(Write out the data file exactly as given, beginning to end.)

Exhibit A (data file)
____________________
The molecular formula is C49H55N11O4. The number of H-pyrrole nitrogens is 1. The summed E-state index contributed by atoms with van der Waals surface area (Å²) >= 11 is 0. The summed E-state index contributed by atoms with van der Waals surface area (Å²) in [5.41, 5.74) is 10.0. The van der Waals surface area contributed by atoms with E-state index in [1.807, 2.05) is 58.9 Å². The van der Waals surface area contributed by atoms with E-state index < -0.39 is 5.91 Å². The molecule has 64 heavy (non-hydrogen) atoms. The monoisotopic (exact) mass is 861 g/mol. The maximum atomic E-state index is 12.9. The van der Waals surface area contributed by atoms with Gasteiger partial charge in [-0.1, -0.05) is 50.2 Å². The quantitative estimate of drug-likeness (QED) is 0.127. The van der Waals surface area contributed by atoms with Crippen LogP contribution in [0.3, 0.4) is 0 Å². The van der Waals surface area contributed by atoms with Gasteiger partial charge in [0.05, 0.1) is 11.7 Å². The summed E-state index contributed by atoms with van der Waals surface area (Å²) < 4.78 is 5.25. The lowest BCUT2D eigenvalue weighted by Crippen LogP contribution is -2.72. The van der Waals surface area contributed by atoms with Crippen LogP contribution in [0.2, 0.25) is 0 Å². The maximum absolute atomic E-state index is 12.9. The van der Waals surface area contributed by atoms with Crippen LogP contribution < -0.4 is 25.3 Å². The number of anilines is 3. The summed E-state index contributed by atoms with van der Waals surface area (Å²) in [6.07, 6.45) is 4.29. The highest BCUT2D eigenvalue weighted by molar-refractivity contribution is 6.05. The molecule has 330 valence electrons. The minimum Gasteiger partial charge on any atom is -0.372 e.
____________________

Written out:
The molecular formula is C49H55N11O4. The number of H-pyrrole nitrogens is 1. The summed E-state index contributed by atoms with van der Waals surface area (Å²) >= 11 is 0. The summed E-state index contributed by atoms with van der Waals surface area (Å²) in [5.41, 5.74) is 10.0. The van der Waals surface area contributed by atoms with E-state index in [1.807, 2.05) is 58.9 Å². The van der Waals surface area contributed by atoms with E-state index < -0.39 is 5.91 Å². The molecule has 64 heavy (non-hydrogen) atoms. The monoisotopic (exact) mass is 861 g/mol. The maximum atomic E-state index is 12.9. The van der Waals surface area contributed by atoms with Gasteiger partial charge in [-0.1, -0.05) is 50.2 Å². The quantitative estimate of drug-likeness (QED) is 0.127. The van der Waals surface area contributed by atoms with Crippen LogP contribution in [0.3, 0.4) is 0 Å². The van der Waals surface area contributed by atoms with Gasteiger partial charge in [0.05, 0.1) is 11.7 Å². The summed E-state index contributed by atoms with van der Waals surface area (Å²) < 4.78 is 5.25. The lowest BCUT2D eigenvalue weighted by Crippen LogP contribution is -2.72. The van der Waals surface area contributed by atoms with Crippen LogP contribution in [0.2, 0.25) is 0 Å². The maximum absolute atomic E-state index is 12.9. The van der Waals surface area contributed by atoms with Crippen LogP contribution < -0.4 is 25.3 Å². The number of anilines is 3. The summed E-state index contributed by atoms with van der Waals surface area (Å²) in [6.07, 6.45) is 4.29. The highest BCUT2D eigenvalue weighted by molar-refractivity contribution is 6.05. The molecule has 330 valence electrons. The minimum Gasteiger partial charge on any atom is -0.372 e.